On the continuous history of approximation

The Difference Engine – the Charles Babbage machine, not the steampunk novel – is a device for finding successive solutions to polynomial equations by adding up the differences introduced by each term between the successive input values.

This sounds like a fairly niche market, but in fact it’s quite useful because there are a whole lot of other functions that can be approximated by polynomial equations. The approach, which is based in calculus, generates a Taylor series (or a MacLaurin series, if the approximation is for input values near zero).

Now, it happens that this collection of other functions includes logarithms:

\(ln(1+x) \approx x – x^2/2 + x^3/3 – x^4/4 + \ldots\)

and exponents:

\(e^x \approx 1 + x + x^2/2! + x^3/3! + x^4/4! + \ldots\)

and so, given a difference engine, you can make tables of logarithms and exponents.

In fact, your computer is probably using exactly this approach to calculate those functions. Here’s how glibc calculates ln(x) for x roughly equal to 1:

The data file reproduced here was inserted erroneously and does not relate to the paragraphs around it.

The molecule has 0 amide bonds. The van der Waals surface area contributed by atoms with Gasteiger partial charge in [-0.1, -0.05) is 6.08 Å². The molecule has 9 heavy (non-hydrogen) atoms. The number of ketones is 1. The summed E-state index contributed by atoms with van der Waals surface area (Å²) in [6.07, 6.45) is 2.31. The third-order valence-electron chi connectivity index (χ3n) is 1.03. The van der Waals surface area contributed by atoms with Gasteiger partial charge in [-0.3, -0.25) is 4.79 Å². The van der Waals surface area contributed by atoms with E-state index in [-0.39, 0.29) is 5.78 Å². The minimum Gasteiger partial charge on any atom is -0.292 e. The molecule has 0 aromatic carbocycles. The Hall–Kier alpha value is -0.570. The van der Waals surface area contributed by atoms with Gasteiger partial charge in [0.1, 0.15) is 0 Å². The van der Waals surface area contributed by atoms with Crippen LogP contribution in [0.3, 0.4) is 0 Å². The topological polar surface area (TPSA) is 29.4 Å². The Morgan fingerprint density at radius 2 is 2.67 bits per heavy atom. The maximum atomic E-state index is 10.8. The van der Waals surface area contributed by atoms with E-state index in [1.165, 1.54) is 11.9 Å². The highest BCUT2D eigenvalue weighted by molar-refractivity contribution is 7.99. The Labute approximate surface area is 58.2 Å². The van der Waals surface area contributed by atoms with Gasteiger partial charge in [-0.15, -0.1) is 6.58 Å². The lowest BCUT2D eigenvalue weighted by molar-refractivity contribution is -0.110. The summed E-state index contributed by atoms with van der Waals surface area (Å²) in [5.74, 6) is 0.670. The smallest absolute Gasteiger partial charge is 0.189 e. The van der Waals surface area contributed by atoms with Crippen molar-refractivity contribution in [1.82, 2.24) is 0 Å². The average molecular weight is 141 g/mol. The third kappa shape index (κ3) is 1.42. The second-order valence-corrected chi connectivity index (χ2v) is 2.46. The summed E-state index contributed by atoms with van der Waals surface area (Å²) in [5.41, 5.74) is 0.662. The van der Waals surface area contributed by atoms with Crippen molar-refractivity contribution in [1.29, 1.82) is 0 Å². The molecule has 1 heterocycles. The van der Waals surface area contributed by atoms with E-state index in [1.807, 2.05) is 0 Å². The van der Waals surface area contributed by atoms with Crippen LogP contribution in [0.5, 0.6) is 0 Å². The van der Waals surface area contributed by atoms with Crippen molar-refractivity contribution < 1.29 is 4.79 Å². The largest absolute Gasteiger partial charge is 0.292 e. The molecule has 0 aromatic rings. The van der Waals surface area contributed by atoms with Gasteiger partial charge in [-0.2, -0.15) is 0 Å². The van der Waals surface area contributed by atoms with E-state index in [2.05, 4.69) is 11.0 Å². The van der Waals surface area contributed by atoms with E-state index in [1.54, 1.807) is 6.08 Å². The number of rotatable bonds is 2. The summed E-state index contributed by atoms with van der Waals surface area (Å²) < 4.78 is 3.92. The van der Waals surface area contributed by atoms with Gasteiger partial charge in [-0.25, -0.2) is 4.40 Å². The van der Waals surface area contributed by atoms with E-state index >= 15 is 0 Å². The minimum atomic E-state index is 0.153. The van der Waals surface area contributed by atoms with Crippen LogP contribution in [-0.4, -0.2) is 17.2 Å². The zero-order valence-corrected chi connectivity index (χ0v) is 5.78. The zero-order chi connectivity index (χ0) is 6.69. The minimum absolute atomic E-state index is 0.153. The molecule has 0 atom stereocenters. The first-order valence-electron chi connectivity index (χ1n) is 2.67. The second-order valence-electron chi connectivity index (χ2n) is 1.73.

r = x - 1.0;
  r2 = r * r;
  r3 = r * r2;
  y = r3 * (B[1] + r * B[2] + r2 * B[3]
    + r3 * (B[4] + r * B[5] + r2 * B[6]
        + r3 * (B[7] + r * B[8] + r2 * B[9] + r3 * B[10])));
  // some more twiddling that add terms in r and r*r, then return y

In other words, it works out r so that it is calculating ln(1+r), instead of ln(x). Then it adds together r + a*r^2 + b*r^3 + c*r^4 + d*r^5 + ... + k*r^12…it does the Taylor series for ln(1+r)!

Now given these approximations, we can combine numbers into probabilities (using the sigmoid function, which is in terms of e^x) and find the errors on those probabilities (using the cross entropy, which is in terms of ln(x). We can build a learning neural network!

And, more than a century after it was designed, our technique could still do it using the Difference Engine.